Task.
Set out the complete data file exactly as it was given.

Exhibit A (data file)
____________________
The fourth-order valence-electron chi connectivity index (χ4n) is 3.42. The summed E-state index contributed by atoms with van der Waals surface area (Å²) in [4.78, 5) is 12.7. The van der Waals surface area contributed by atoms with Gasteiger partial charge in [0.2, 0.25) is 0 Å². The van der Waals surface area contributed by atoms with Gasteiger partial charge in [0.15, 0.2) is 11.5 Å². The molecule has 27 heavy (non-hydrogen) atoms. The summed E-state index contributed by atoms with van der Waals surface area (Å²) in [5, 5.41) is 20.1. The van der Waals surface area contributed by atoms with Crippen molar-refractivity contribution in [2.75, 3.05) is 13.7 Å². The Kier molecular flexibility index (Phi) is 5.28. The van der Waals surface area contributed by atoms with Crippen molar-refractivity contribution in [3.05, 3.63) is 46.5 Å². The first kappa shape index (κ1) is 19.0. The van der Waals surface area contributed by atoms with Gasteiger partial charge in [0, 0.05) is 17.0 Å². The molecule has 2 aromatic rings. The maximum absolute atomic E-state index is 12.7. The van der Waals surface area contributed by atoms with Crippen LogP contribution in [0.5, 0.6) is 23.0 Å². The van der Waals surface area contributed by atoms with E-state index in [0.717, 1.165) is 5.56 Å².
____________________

The fourth-order valence-electron chi connectivity index (χ4n) is 3.42. The summed E-state index contributed by atoms with van der Waals surface area (Å²) in [4.78, 5) is 12.7. The van der Waals surface area contributed by atoms with Gasteiger partial charge in [0.2, 0.25) is 0 Å². The van der Waals surface area contributed by atoms with Gasteiger partial charge in [0.15, 0.2) is 11.5 Å². The molecule has 27 heavy (non-hydrogen) atoms. The summed E-state index contributed by atoms with van der Waals surface area (Å²) in [5, 5.41) is 20.1. The van der Waals surface area contributed by atoms with Crippen molar-refractivity contribution in [2.75, 3.05) is 13.7 Å². The Kier molecular flexibility index (Phi) is 5.28. The van der Waals surface area contributed by atoms with Crippen molar-refractivity contribution in [3.05, 3.63) is 46.5 Å². The first kappa shape index (κ1) is 19.0. The van der Waals surface area contributed by atoms with Gasteiger partial charge in [0, 0.05) is 17.0 Å². The molecule has 2 aromatic rings. The maximum absolute atomic E-state index is 12.7. The van der Waals surface area contributed by atoms with Crippen LogP contribution in [0.5, 0.6) is 23.0 Å². The van der Waals surface area contributed by atoms with E-state index in [0.717, 1.165) is 5.56 Å².